No power meant no refrigerator, so Parson, a 62-year-old with diabetes in Griffin, Ga., had no choice but to store his temperature-sensitive insulin on ice in a small cooler. He didn’t have an easy way to cook at home, either, so his wife, Cheryl, took to preparing some meals for him in a neighbor’s kitchen.

In those first few days after they lost electricity, Cheryl had pleaded on Parson’s behalf with city officials who manage their local utilities, hoping she might change their minds in the middle of a pandemic that has left families nationwide struggling to cover their once-manageable costs of living.

“They said they couldn’t do nothing for him,” lamented Cheryl, 65, who lives apart from her husband but remains married and helps him manage his health conditions. “It peeved me off.”

The worst economic crisis in more than a generation has thrust potentially millions of Americans across the country into a similar, sudden peril: Cash-strapped, and in some cases still unemployed, they have fallen far behind on their electricity, water and gas bills, staring down the prospect of potential utility shut-offs and fast-growing debts they may never be able to repay.

At the start of the coronavirus pandemic, many states acted quickly to ensure their residents would not lose their power or other utilities if their jobs or wages were slashed. Now, however, only 21 states and the District of Columbia still have such disconnection bans in place.

That leaves roughly 179 million Americans at risk of losing service even as the economy continues sputtering, according to the National Energy Assistance Directors’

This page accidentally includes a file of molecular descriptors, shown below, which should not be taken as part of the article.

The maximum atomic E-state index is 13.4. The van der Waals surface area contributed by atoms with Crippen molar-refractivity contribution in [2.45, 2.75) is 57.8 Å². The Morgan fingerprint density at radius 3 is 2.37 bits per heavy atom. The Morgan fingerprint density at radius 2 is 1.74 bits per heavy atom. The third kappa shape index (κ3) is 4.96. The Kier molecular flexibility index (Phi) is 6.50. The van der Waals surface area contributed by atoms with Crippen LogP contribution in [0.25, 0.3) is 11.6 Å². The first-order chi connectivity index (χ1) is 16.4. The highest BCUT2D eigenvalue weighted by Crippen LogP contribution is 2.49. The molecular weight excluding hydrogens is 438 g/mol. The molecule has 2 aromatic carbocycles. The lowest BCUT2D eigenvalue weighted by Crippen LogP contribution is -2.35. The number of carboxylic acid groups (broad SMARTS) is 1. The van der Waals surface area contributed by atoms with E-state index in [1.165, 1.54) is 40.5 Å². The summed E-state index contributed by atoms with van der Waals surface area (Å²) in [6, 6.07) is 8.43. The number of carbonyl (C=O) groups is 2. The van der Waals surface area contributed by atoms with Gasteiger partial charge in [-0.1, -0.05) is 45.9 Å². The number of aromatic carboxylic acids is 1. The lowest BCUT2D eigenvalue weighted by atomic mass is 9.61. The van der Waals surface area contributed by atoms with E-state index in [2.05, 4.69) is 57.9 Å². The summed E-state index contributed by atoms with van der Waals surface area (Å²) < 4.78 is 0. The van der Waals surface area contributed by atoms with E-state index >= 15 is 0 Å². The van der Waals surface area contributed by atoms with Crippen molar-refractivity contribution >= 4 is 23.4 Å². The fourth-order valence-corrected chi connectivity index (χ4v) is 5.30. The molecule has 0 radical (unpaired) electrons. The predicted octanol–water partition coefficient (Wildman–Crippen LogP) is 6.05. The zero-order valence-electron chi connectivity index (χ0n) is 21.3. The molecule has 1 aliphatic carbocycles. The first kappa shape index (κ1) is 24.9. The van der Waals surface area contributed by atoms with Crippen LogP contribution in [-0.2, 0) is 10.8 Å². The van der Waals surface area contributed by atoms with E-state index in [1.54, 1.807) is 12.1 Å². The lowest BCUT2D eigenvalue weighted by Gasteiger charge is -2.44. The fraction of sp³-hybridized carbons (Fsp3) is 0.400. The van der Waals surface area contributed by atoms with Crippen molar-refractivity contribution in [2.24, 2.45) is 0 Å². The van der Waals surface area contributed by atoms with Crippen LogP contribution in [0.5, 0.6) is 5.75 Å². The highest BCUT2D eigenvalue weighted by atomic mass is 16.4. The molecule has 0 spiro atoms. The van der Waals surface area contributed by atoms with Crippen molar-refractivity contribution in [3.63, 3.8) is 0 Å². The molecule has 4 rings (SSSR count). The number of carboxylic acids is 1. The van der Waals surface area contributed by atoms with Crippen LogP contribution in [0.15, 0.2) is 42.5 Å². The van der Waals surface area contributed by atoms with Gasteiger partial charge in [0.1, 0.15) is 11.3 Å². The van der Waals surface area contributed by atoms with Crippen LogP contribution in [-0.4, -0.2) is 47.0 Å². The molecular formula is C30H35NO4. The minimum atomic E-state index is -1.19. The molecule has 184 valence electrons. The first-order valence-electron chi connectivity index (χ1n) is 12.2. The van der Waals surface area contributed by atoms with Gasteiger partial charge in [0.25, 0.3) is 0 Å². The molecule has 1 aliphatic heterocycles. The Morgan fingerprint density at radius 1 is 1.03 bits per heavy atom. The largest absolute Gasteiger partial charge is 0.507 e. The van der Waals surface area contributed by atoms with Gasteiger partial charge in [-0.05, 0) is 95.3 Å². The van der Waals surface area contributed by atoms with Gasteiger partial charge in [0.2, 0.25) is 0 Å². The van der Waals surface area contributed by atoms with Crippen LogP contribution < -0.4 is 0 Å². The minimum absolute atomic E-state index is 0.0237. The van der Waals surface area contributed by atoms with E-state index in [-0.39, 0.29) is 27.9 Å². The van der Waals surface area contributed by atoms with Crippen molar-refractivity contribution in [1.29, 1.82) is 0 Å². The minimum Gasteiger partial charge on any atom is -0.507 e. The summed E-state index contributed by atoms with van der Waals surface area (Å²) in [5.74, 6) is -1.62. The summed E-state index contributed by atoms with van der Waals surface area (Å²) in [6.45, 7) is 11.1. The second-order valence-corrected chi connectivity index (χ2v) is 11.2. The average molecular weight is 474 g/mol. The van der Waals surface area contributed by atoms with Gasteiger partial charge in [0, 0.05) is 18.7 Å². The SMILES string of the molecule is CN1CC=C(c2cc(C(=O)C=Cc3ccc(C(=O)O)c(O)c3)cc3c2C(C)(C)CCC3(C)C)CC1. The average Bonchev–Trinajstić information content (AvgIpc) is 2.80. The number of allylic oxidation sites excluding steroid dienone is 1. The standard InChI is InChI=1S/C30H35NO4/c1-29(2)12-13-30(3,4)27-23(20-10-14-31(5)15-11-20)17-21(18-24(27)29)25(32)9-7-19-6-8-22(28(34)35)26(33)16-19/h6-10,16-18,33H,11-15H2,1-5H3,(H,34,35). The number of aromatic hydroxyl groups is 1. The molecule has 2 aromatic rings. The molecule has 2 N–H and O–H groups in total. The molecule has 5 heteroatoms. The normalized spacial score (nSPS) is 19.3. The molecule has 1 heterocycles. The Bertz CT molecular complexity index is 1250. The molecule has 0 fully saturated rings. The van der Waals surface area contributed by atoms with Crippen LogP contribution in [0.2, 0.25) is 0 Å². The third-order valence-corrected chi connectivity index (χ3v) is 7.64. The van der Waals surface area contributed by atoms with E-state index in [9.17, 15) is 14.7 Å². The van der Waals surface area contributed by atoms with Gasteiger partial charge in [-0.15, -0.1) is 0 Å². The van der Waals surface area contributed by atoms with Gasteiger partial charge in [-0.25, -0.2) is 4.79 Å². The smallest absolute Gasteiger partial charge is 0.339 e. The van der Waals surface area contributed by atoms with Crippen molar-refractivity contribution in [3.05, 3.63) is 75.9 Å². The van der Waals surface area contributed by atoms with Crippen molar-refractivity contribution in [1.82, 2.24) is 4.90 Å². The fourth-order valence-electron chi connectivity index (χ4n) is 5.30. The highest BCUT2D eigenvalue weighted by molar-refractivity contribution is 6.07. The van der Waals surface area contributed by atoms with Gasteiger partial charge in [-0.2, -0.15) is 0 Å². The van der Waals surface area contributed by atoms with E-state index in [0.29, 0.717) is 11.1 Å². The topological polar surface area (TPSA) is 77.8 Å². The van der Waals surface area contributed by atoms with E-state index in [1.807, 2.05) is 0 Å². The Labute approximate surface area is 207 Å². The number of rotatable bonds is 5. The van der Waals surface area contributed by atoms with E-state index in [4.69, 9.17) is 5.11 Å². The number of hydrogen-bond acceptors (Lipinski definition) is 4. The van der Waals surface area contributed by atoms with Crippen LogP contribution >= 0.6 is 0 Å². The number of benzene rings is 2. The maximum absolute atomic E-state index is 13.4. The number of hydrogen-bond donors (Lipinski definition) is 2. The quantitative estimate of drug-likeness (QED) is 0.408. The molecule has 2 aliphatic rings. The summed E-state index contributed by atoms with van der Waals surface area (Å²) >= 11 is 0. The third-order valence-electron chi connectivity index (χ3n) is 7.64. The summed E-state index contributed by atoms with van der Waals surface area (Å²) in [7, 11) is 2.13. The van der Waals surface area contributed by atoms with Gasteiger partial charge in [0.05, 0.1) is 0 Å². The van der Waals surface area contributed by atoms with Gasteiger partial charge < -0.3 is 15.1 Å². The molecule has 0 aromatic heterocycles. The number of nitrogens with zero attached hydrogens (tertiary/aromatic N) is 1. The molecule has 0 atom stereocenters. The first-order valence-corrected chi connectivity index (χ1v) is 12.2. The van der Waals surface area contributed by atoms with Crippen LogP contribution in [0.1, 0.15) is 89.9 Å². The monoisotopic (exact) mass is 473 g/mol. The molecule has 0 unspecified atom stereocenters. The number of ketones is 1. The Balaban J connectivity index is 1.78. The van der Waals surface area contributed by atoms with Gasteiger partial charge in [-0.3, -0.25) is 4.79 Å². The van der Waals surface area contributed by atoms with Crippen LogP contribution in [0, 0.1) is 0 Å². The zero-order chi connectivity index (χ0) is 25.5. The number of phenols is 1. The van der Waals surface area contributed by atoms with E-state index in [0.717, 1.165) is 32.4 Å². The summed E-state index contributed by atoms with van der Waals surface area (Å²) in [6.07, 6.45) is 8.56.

A two-week hearing starting Tuesday before the Utah Public Service Commission could result in a “make-or-break” ruling for the rooftop solar industry in one of the nation’s sunniest states.



(Chris Detrick | Tribune file photo) A technician installs solar panels on top of a home in Salt Lake City in 2016. The Utah Public Service Commission is beginning a two-week hearing that likely will determine the future of rooftop solar in Utah because it will decide the value of the credits solar-users receive in selling excess power to the state's regulated electric utility, Rocky Mountain Power.


© Chris Detrick
(Chris Detrick | Tribune file photo) A technician installs solar panels on top of a home in Salt Lake City in 2016. The Utah Public Service Commission is beginning a two-week hearing that likely will determine the future of rooftop solar in Utah because it will decide the value of the credits solar-users receive in selling excess power to the state’s regulated electric utility, Rocky Mountain Power.

The three-member PSC panel is weighing competing proposals for the amount Utah electrical-utility customers are to be credited for excess solar power they export into the grid for their neighbors to use.

Rocky Mountain Power, Utah’s largest utility, is seeking an 84% reduction, while solar advocates are pressing for an increase over the current export credit of 9.2 cents per kilowatt-hour (kWh), or 90% of the utility’s average residential retail rate.

The utility’s proposal ignores numerous benefits “distributed” power generation provides the utility in addition to avoided fuel costs, such as reduced line losses and reduced grid upkeep, according to Kate Bowman of Utah Clean Energy.

Currently, 40,000 homes and businesses are pumping rooftop-generated power into the RMP grid. That’s 2% of the utility’s customers, indicating there is plenty of opportunity for growth in a business sector that employs 7,000 people in Utah, Bowman said.

“If Rocky Mountain Power’s proposal is approved, it sends a strong signal to prospective solar customers that their energy exported to the grid is essentially worthless,” she said. “It would take up to 25 years, potentially longer, to pay back the upfront investment in solar panels. And that means many solar customers will never realize any